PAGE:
In chapter 4, Porter connects the three fields of historical study--imperial, British domestic, and overseas local--with missionary activity from 1800 to 1835. One example he cites is that of Dr. John Philip and his battle with both the local British imperial officials at the Cape and the local white settlers over black labor and black rights. In this instance, Philip appealed back to Britain, where the increasingly powerful London Missionary Society and the Clapham Sect could influence domestic opinion and support Philip's pleas to Parliament. Most of the missionary societies gained strength and membership during this period and this growth related to the "continuing debate about the meaning of 'civilization' and especially the possibility of civilizing, or improving the conditions of, non-European peoples" (p. 92). The debate soon encompassed the "three C's"--Christianity, civilization, and commerce--and the questions as to which of the three "either could, or should, be introduced first, in what forms and with what degree of overlap" (p. 93).
By 1850, there were in place global networks of British Protestant mission activity. In chapter 5, Porter describes how these networks developed between 1814 and 1850, "fostered by the active pursuit of common goals and the intermarriage of members of missionary families" (p. 117). These global networks were part of a general expansion and, as Porter calls it, a "new wave" of missionary activity that occurred in the 1830s, 1840s, and 1850s. This "new wave" was due, as Porter shows in chapter 6, to the fact that the missionary societies "were riding high on the back of the humanitarian tide" during that period (p. 137). By mid-century, however, the enthusiasm and excitement of the earlier days were waning as it became more and more evident that the primary goal of bringing indigenous individuals to Christ was not succeeding as rapidly as planned or expected. In chapter 7, Porter discusses how the search for converts and success or failure "always reflected local social and political conditions" (p. 164). And even in those places where conversion had been somewhat successful, little consideration had been given to the configuration of the indigenous churches, the future roles of the converts in those churches, or indeed, the future of the missions themselves.
In chapter 8, Porter focuses on the development of the "faith" missions in the second half of the nineteenth century as one response to the decline in support and enthusiasm felt at mid-century. These evolved from a desire to return to a simpler approach to mission work, and reforms included the replacement of the term "missionary society" with "mission," the dismantlement of the societies' home organizations, and a straightforward approach to fundraising that took in donations and sent them directly out into the field. Theologically there was a shift as well. Missionary societies in the first half of the century generally held a post-millennial ideal that expected missionary activity to aid in the ushering in of Christ's Second Coming, and was rooted in the Enlightenment ideas of progress. This post-millennial ideal was replaced in some quarters in the second half of the century by a pre-millennial ideal that viewed the world more pessimistically and expected "Christ's imminent return to judgment, after which the millennium would dawn. For the missionary the pre-millennialist imperative was to push ahead with evangelism on the widest possible front before the Second Coming occurred" (p. 194). A common characteristic of these faith missions was "a determination to operate in isolated and unfamiliar territory, as far as possible beyond any European influence or colonial rule and at a distance from other missionary bodies" (p. 224). China, the interior of Africa, and the Muslim world all became prime targets of faith mission activity. Thus while it has been the fashion for historians to perceive closer links between the missionary effort and imperialism in the second half of the nineteenth century, Porter shows that "many missions devised wholly different plans for recovery and advance" (p. 224).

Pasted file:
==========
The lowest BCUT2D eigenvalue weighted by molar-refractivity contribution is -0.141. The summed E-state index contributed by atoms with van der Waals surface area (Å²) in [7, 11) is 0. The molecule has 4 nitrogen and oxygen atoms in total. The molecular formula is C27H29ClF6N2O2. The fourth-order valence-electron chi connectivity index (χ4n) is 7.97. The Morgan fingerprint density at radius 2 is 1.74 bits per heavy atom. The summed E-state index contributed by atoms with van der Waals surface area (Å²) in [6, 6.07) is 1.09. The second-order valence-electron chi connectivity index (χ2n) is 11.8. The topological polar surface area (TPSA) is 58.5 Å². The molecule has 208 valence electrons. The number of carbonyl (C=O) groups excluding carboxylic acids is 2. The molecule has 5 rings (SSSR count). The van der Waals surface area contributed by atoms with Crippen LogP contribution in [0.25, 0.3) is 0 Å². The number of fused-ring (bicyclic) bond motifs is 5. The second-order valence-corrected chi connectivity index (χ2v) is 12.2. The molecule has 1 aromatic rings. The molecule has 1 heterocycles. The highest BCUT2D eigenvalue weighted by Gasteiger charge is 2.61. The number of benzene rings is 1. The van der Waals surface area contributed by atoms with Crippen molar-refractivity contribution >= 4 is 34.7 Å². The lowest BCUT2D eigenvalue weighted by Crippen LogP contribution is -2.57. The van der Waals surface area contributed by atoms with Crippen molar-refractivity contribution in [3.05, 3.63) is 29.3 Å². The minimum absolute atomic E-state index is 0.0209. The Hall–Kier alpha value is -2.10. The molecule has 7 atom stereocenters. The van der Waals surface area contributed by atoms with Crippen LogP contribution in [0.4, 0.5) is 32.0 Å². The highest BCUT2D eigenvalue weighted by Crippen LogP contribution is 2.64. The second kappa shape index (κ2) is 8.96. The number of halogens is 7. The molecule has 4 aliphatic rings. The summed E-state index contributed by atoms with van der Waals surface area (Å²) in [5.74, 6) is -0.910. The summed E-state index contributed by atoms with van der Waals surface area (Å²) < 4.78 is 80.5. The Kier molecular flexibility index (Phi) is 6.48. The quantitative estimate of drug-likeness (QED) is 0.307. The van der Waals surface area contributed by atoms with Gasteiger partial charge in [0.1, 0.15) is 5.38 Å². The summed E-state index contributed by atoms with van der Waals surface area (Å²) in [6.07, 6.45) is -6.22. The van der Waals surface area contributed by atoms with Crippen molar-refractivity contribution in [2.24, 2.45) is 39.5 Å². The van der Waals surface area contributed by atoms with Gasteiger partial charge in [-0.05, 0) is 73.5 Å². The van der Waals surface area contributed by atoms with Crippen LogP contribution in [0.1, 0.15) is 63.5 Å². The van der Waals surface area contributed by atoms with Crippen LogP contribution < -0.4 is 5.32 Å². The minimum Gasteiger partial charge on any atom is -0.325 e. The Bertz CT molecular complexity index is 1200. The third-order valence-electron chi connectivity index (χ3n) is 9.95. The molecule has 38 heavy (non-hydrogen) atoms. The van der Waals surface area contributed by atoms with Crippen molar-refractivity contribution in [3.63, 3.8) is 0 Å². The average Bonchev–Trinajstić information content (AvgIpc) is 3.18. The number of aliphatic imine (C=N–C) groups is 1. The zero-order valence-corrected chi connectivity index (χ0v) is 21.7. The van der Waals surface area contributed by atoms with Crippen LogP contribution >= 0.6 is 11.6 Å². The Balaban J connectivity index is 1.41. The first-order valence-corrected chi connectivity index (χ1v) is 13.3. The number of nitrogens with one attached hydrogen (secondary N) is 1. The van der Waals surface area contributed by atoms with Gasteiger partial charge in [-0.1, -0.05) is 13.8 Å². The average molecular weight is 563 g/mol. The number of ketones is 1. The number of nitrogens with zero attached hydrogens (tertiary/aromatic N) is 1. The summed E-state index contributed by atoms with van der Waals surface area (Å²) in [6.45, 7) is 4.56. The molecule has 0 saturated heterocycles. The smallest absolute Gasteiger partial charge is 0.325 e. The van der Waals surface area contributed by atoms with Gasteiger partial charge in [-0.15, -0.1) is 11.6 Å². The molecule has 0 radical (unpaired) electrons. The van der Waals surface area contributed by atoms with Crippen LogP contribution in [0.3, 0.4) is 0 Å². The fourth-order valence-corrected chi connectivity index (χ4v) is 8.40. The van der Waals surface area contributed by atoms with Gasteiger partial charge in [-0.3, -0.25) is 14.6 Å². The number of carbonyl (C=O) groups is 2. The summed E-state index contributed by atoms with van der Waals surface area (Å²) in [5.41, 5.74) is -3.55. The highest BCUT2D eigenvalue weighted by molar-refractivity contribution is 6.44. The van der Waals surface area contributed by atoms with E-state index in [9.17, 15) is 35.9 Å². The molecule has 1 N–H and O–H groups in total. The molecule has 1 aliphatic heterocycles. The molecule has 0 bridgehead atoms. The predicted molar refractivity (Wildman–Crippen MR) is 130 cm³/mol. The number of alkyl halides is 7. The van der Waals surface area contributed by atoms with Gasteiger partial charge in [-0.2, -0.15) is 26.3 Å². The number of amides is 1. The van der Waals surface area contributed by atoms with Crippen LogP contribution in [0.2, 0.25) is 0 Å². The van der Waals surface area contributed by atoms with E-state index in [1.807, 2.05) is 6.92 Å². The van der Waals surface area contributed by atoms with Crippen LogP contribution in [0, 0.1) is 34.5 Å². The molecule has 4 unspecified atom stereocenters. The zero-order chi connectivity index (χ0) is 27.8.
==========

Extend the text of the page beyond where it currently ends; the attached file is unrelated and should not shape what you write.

Despite the wide appeal of the faith missions, from 1860 to 1895 "for most evangelicals ... the future lay not in wholesale rejection of the recent past and the mounting of new kinds of mission but in the revival and adaptation of existing and more familiar traditions" (p. 225). In chapter 9, Porter describes the strategies and activities of the two wings of evangelical Anglicanism represented by the Universities' Mission to Central Africa and the Church Missionary Society. Chapter 10 is a wide-ranging discussion of missionary activity during the high age of imperialism that demonstrates how little British imperial motives in this period corresponded with the theory and practice of mission. As the century drew to a close then, "an important part of the missionary movement's attempts to sustain its appeal and generate renewed support thus involved its re-appropriation of the secular humanitarian goals so significant to its progress in the first half of the nineteenth century" (p. 315).
These secular humanitarian goals, Porter argues in chapter 11, gave rise to a significant degree of "anti-imperialism" among Protestant missions in the two decades before the Great War. Missionaries held to a continued belief in the fundamental unity of humanity. This belief put them at odds with the racist and Social Darwinian theorizing evolving as the imperialist scramble reached its zenith. In his final chapter, Porter reflects on the broad conclusions that might be drawn from his study, and what directions future research might take. In the end, and as the reference to giving unto Caesar at the beginning of this review suggests, "missionaries might not advocate empire, but were often associated with institutions or beliefs identified by local peoples with imperialism" (p. 316). But, as Porter demonstrates in this sweeping analysis of the connections and disjunctions between religion and empire, "although missions could not avoid empire, they were determined to put it in its place" (p. 330).
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Roger Beck. Review of Porter, Andrew, Religion versus Empire? British Protestant Missionaries and Overseas Expansion, 1700-1914.